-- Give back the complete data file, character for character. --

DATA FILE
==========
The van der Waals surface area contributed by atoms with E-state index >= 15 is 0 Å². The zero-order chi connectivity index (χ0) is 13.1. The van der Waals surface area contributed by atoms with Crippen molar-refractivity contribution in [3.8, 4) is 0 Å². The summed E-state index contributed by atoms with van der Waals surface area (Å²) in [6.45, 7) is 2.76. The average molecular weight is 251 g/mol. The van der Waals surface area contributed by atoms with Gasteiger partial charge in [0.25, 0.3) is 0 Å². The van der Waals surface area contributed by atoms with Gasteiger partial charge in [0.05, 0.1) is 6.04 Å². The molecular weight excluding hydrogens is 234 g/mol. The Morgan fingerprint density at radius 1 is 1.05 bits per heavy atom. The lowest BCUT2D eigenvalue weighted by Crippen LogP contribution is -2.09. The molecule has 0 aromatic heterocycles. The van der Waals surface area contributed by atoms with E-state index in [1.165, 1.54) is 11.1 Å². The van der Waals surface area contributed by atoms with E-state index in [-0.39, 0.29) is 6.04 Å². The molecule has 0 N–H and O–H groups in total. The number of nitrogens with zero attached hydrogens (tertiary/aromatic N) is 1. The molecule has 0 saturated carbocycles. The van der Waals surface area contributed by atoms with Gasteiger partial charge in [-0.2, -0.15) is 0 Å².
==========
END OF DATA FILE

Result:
The van der Waals surface area contributed by atoms with E-state index >= 15 is 0 Å². The zero-order chi connectivity index (χ0) is 13.1. The van der Waals surface area contributed by atoms with Crippen molar-refractivity contribution in [3.8, 4) is 0 Å². The summed E-state index contributed by atoms with van der Waals surface area (Å²) in [6.45, 7) is 2.76. The average molecular weight is 251 g/mol. The van der Waals surface area contributed by atoms with Gasteiger partial charge in [0.25, 0.3) is 0 Å². The van der Waals surface area contributed by atoms with Gasteiger partial charge in [0.05, 0.1) is 6.04 Å². The molecular weight excluding hydrogens is 234 g/mol. The Morgan fingerprint density at radius 1 is 1.05 bits per heavy atom. The lowest BCUT2D eigenvalue weighted by Crippen LogP contribution is -2.09. The molecule has 0 aromatic heterocycles. The van der Waals surface area contributed by atoms with E-state index in [1.165, 1.54) is 11.1 Å². The van der Waals surface area contributed by atoms with E-state index in [-0.39, 0.29) is 6.04 Å². The molecule has 0 N–H and O–H groups in total. The number of nitrogens with zero attached hydrogens (tertiary/aromatic N) is 1. The molecule has 0 saturated carbocycles. The van der Waals surface area contributed by atoms with Gasteiger partial charge in [-0.2, -0.15) is 0 Å².